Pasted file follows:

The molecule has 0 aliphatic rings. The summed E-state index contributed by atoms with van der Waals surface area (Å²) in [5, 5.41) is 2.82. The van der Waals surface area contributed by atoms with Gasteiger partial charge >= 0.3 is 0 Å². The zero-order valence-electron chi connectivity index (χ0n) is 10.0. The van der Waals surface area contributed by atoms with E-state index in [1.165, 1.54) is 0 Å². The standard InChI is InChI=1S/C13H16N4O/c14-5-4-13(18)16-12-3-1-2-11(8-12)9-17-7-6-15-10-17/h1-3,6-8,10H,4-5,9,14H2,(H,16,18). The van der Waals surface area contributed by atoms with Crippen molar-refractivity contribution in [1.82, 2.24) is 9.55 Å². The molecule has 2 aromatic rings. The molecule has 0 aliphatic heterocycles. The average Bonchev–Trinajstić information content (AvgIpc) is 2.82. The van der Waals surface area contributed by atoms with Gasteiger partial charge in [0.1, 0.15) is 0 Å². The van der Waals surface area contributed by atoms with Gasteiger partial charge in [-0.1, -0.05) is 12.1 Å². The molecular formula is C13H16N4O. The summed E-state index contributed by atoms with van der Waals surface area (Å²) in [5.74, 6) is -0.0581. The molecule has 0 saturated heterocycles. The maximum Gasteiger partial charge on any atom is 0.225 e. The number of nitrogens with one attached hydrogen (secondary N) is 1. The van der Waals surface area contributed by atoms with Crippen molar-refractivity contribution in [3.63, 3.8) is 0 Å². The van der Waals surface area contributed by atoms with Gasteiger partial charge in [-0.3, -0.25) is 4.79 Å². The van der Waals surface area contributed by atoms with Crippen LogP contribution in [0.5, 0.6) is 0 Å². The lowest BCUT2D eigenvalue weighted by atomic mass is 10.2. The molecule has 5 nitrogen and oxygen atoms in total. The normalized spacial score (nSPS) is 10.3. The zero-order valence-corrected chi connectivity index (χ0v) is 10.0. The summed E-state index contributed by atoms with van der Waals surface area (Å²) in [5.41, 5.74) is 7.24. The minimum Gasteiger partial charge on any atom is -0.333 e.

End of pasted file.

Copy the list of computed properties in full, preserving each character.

The molecule has 0 aliphatic rings. The summed E-state index contributed by atoms with van der Waals surface area (Å²) in [5, 5.41) is 2.82. The van der Waals surface area contributed by atoms with Gasteiger partial charge >= 0.3 is 0 Å². The zero-order valence-electron chi connectivity index (χ0n) is 10.0. The van der Waals surface area contributed by atoms with E-state index in [1.165, 1.54) is 0 Å². The standard InChI is InChI=1S/C13H16N4O/c14-5-4-13(18)16-12-3-1-2-11(8-12)9-17-7-6-15-10-17/h1-3,6-8,10H,4-5,9,14H2,(H,16,18). The van der Waals surface area contributed by atoms with Crippen molar-refractivity contribution in [1.82, 2.24) is 9.55 Å². The molecule has 2 aromatic rings. The molecule has 0 aliphatic heterocycles. The average Bonchev–Trinajstić information content (AvgIpc) is 2.82. The van der Waals surface area contributed by atoms with Gasteiger partial charge in [0.1, 0.15) is 0 Å². The van der Waals surface area contributed by atoms with Gasteiger partial charge in [-0.1, -0.05) is 12.1 Å². The molecular formula is C13H16N4O. The summed E-state index contributed by atoms with van der Waals surface area (Å²) in [5.74, 6) is -0.0581. The molecule has 0 saturated heterocycles. The maximum Gasteiger partial charge on any atom is 0.225 e. The number of nitrogens with one attached hydrogen (secondary N) is 1. The van der Waals surface area contributed by atoms with Crippen molar-refractivity contribution in [3.63, 3.8) is 0 Å². The van der Waals surface area contributed by atoms with Gasteiger partial charge in [-0.3, -0.25) is 4.79 Å². The van der Waals surface area contributed by atoms with Crippen LogP contribution in [0.5, 0.6) is 0 Å². The lowest BCUT2D eigenvalue weighted by atomic mass is 10.2. The molecule has 5 nitrogen and oxygen atoms in total. The normalized spacial score (nSPS) is 10.3. The zero-order valence-corrected chi connectivity index (χ0v) is 10.0. The summed E-state index contributed by atoms with van der Waals surface area (Å²) in [5.41, 5.74) is 7.24. The minimum Gasteiger partial charge on any atom is -0.333 e.